This Chablis from 2004 was another of the Burgundy whites I uncorked at Kim Marcus’ 50th birthday bash. I was interested to see how it compared with the Chandon de Briailles Savigny-lès-Beaune Aux Vergelesses white.
Dauvissat is one of the region’s top growers. The Séchet parcel is part of the larger premier cru Vaillons, but Dauvissat bottles it separately. This Chardonnay is often rounder and more approachable than the domaine’s Vaillons bottling, which has more finesse and structure, yet both wines possess the steely intensity of Chablis. Dauvissat ferments the wines partly in tank and partly in barrel, with about 5 percent new oak for the premiers crus.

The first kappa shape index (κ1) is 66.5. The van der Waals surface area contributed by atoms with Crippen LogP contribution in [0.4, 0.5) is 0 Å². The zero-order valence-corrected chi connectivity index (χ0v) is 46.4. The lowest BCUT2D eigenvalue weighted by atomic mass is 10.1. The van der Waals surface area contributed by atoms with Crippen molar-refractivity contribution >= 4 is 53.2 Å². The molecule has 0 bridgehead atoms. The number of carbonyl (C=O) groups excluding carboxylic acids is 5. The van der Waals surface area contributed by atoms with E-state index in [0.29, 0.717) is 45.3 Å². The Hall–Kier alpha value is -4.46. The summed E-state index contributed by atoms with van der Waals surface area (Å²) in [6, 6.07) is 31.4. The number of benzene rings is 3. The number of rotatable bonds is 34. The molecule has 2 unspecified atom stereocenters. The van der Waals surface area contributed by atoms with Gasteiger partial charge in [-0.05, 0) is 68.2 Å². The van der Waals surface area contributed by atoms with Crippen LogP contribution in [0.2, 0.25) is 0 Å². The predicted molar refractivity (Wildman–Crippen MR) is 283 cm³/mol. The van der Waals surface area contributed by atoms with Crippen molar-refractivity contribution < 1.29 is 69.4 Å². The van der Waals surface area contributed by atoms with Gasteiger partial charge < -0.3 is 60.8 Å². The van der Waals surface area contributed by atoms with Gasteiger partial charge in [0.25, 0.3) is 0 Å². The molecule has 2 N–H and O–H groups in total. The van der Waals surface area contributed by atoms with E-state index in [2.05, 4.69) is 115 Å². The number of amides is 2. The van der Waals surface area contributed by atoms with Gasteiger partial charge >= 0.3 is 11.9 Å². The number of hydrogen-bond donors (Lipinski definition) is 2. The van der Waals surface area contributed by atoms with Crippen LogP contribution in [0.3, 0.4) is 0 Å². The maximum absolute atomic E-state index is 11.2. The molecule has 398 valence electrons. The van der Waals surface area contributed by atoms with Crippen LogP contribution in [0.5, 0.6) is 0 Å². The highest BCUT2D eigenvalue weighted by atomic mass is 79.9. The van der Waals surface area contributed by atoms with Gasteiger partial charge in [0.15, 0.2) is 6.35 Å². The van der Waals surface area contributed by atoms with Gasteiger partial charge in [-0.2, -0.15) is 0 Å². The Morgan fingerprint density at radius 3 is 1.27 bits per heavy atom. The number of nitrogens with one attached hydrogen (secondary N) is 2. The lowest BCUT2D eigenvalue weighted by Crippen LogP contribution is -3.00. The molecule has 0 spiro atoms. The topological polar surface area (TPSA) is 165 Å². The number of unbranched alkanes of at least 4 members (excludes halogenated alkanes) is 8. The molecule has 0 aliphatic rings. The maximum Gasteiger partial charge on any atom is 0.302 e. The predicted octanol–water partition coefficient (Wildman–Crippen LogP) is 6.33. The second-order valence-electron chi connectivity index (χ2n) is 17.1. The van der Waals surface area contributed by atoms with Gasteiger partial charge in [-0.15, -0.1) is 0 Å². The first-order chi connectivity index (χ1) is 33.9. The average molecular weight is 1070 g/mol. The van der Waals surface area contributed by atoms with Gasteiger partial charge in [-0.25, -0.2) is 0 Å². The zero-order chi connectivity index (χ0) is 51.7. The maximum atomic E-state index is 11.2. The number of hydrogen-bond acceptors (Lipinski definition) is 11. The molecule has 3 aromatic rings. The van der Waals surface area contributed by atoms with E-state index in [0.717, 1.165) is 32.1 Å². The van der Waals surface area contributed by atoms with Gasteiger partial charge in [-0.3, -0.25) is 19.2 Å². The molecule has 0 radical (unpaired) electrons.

Round, with melon, apple, seashore brine and mineral aromas and flavors, the Chablis Séchet was well-balanced and lingered nicely on the finish. I scored it 90 points, non-blind, and paid $40 for the bottle. Ideally, it needs another two years to reach its peak.
The Chablis was more focused and fruity than the Savigny; both offered unique expressions of Chardonnay based on their soils and locations.
WineSpectator.com: Read the original blind-tasting review for Vincent Dauvissat Chablis Séchet 2004 (90, $43).